Paul was astonished that one could pass a member of this strange legion on a long jungle trek, no passers-by for hours, and be completely passed by. Without so much as a gap-toothed smile. They were astoundingly under-confident in his eyes. Or just plain rude. Whatever, he was confident that at least some of them would return to their homelands altered by their odyssey. But being somewhat supercilious, he wasn’t super confident.

Farang toddlers, on the other sand, had no place in the tropics. In Paul’s opinion they completely removed the adventure from the environment. Unless, of course, they were part of the ‘Swiss Family Robinson’!

Paul and Andrew decamped, (well almost!), and made for the beach on the island’s west coast, known as ‘Had Farang’ – or ‘Foreigners’ Beach’. Ironically, Paul noticed there seemed to be less of those swimming in the waters of beautifull crescent  bay. It was quiet, apart from a few day trippers coming ashore from ‘dragon tail boats’ to puncture the peace with their squawking snorkelling.

Day trippers were another tribe he could do without!

Some days he sat on the shore at their wonderfully tranquil ‘Long Beach Resort’ longing for a drowning. But he was careful what he wished for. There had been a couple of moments in the recent past when he thought his evil wish had been granted, only to realise it was his husband who was the centre of the life-guards attention. Andrew had been the day tripper in trouble on more than one occasion. Paul had blamed it on the ‘Chang’ but he knew truthfully that his partner’s stroke could do with a little improvement. After all, Andrew couldn’t always rely on his ‘doggie style’! It was most exhausting.

The boys settled into beach-life swimmingly. Koh-habitation came very naturally to them. A small ‘restaurant’ set in the jungle supplied perfect sustenance and the odd visit to the marvellous ‘High Bar’ set amid the tropical canopy, provided shady relief.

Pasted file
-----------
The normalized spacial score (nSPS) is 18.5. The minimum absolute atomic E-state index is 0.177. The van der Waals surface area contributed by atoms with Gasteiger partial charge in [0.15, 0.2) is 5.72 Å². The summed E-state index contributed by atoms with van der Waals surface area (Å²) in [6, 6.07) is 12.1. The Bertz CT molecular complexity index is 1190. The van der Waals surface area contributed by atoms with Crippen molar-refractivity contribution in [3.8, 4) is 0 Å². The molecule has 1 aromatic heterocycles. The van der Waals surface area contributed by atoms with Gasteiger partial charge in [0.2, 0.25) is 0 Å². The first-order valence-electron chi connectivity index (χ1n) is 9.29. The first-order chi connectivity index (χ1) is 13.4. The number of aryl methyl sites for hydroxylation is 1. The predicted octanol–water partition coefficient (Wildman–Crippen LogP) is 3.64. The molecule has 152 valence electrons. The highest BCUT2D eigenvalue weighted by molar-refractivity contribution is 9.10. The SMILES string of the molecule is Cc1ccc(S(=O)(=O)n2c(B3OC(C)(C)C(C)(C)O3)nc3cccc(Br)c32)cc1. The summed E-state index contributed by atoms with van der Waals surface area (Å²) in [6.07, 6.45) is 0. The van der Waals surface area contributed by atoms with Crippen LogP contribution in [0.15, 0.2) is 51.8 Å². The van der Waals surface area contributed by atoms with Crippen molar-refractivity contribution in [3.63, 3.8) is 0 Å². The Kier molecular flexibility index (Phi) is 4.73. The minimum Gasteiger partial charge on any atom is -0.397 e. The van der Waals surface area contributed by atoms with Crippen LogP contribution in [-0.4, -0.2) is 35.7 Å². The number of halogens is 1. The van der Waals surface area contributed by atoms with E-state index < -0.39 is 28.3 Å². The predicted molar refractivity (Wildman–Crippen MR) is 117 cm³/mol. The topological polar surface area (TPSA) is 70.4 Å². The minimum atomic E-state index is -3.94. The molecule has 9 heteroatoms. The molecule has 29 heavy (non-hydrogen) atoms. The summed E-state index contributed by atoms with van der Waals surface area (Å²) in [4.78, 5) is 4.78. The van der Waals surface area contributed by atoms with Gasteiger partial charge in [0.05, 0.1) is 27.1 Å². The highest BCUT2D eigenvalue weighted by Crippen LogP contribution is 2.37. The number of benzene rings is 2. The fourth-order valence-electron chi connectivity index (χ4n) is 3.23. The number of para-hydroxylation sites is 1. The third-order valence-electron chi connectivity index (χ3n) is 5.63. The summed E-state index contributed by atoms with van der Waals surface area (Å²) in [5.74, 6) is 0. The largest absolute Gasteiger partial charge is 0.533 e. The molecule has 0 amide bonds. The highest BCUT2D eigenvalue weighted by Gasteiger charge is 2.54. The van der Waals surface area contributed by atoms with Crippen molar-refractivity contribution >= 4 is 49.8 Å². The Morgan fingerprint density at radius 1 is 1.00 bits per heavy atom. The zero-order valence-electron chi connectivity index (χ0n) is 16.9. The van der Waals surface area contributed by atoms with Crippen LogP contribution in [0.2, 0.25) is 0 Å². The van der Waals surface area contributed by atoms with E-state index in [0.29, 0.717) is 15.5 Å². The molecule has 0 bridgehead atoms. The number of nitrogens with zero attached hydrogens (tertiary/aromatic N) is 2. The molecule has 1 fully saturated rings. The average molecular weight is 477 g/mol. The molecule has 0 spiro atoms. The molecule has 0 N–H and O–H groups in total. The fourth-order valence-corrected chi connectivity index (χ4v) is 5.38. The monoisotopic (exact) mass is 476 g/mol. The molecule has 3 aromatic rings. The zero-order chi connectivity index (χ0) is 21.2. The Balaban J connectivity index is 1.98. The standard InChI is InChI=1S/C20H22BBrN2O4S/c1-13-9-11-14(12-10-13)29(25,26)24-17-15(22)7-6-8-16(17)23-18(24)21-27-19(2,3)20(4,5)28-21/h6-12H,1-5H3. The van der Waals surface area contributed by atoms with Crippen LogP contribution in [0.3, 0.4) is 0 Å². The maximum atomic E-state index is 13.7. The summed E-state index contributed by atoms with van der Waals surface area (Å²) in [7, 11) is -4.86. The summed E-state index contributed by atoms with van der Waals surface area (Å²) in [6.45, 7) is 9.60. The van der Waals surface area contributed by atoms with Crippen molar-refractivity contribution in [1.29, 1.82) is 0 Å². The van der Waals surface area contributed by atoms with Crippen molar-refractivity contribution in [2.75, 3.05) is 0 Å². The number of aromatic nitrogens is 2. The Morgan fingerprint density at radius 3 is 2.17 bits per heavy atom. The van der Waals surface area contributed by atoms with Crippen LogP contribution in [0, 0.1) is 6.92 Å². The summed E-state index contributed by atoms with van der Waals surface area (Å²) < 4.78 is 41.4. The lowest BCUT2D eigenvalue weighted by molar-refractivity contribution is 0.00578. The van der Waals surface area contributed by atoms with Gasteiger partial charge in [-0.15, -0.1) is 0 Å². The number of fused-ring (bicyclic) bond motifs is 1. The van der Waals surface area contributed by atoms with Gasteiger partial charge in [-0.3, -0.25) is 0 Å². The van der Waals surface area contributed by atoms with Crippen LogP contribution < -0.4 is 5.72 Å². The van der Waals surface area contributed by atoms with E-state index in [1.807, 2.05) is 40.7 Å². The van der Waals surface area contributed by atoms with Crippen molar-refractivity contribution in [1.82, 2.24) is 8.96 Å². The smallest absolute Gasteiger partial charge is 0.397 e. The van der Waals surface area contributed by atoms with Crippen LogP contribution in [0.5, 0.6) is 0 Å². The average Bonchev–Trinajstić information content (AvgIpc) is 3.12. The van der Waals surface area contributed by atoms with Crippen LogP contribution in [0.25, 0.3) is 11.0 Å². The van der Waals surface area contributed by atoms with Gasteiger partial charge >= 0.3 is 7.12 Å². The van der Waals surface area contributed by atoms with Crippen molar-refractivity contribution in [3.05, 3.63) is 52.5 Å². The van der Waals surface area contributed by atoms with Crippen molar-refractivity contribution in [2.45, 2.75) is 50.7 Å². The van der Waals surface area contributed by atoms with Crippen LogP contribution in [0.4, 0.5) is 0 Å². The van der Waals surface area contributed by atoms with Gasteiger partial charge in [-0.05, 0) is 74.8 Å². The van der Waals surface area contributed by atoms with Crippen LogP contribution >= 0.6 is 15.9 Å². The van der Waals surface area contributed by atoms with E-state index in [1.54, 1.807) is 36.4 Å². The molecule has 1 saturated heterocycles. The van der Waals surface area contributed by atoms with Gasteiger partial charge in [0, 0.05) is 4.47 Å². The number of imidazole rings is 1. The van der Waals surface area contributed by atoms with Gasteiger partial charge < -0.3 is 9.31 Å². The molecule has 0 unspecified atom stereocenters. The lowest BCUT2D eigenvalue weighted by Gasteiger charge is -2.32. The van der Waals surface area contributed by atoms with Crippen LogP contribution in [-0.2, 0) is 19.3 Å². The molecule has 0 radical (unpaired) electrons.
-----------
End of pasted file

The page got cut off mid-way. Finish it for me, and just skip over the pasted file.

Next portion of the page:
Life was, all at once, perfect.


As Paul left Andrew for one of his manic meanderings around Koh Muk he knew for certain this perfection would not last forever. It wasn’t just the hideous ‘gappers’ who’d found a gap in the market.

The large tourist companies were beginning to exploit it too. Their characterless chalets being thrown up by the natives on any spare patch of beachfront. Paul knew, having seen how other islands in Thailand had been allowed to develop, that it would probably be a case of paradise lost.

But for now it was super nice.

He inwardly blessed the youthful German who had sent them to this little corner of heaven. It had been a superlative tip from a super smart ‘Gapper’.

He knew they couldn’t all be completely superfluous.

What a superman!

The Lola Boys Go To Pearl Island!

Paul had implored Andrew not to touch the oyster curry. It sounded to him both unappealing and dangerous.

It turned out to be both!

On the long train journey down from Prachuap Khiri Khan, heading for the jungle of Khao Sok, Andrew suddenly became violently ill in carriage 8, on seat 29.

The passenger in seat 30 was not amused.

Andrew suddenly developed the pallor of a stale Brussel sprout, and had already started to emit the putrid wind that is associated with that most unpopular of vegetables. After another of the countless food hawkers passed through the aisle offering fried something on a stick, Andrew decided to fill a plastic carrier bag with what was left of the crustacean curry. Paul had a rapid word in his partner’s shell-like and advised his husband very firmly to make for the nearest public convenience. Which happened to be inconveniently located at the other end of the railway car.